Tell me, what we are going to achieve by putting this person behind the bars. We will be seriously wasting 6 years of an amazing talent, which can be put to better use of spreading more Munnabhai messages around. But as we have to keep the punishment also in mind, so Sanju Baba can be let free to work for movies and other noble & social projects – but with the strict caveat that all the remuneration he receives from these projects should go to fund a specific social project, which can help lacs of ailing and poor families of our country by providing basic amenities of food, clothing & shelter. Besides, there can be other restrictions with respect to his moving out of country or doing or not doing certain acts or many such other things for which judiciary is more capable to decide.

Really, no one is going to achieve anything by imprisoning a worthwhile talent who is also capable of earning huge sums of money in a short period of time, which in turn can help countless deprived families in our nation. The case is set to be appealed and heard in the highest court of the country and, possibly, it is a rare chance for the judiciary to do something imaginative and create new benchmarks and examples for the years – rather generations to come.”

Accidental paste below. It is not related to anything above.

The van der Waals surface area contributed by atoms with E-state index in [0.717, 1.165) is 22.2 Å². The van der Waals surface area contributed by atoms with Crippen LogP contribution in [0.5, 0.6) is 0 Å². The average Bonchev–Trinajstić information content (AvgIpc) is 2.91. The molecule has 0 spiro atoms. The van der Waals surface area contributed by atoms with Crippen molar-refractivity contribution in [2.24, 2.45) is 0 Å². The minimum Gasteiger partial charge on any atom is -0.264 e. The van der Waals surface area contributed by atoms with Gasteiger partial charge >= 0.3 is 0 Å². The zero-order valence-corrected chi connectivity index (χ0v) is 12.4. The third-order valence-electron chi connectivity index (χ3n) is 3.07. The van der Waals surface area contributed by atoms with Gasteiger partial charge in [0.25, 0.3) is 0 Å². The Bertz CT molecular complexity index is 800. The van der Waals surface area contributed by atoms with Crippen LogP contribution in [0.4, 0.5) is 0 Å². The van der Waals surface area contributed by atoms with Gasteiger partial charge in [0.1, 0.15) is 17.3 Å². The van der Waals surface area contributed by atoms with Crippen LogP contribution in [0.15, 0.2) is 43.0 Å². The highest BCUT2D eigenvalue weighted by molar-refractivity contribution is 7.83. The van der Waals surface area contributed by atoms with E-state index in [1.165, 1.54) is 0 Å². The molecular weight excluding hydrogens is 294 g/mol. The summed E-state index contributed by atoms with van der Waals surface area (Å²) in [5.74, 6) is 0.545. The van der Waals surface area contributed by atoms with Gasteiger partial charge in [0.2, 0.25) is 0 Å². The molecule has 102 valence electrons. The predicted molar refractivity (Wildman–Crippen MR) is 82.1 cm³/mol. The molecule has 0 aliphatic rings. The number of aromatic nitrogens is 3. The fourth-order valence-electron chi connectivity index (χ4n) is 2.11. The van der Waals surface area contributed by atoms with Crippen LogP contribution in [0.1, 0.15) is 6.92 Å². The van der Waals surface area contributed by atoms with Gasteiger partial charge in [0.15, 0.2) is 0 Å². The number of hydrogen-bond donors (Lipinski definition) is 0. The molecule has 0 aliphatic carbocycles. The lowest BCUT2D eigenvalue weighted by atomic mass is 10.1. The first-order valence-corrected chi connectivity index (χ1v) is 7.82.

As soon as I read this post I wrote a comment on the website which was not published by CNN IBN, I said that im really surprised that educated people who are also regular columnists have the audacity to say this “His apparent soft & humble gestures, the hand shakes, his statements in the court, the feeling of guilt, et al. are clearly the reflections of his makeover in the past years” This Mr. Columnist of CNN IBN apparently does not know the rule of law, and the behavior of a person can hardly be judged from his films and his public appearances where he will put up his best behavior. The columnist further says “Tell me, what we are going to achieve by putting this person behind the bars. We will be seriously wasting 6 years of an amazing talent, which can be put to better use of spreading more Munnabhai messages around.” Just because a person is talented and spreads messages doesn’t mean he will be granted a lesser sentencing than what the statue prescribes, and if he does get lesser sentencing, it amounts to discrimination by the judiciary. The public reaction to this case is truly disappointing. People are not so vocal when it comes to fighting poverty a problem which we have had for decades, for those police officers who are dying in naxalite areas, for those farmers who are committing suicides for the last 100 years since 1907 (earlier it was due to British imperialism and today it is because of globalization). Had public sentiment acted for these issues we would have had a better place to live in today.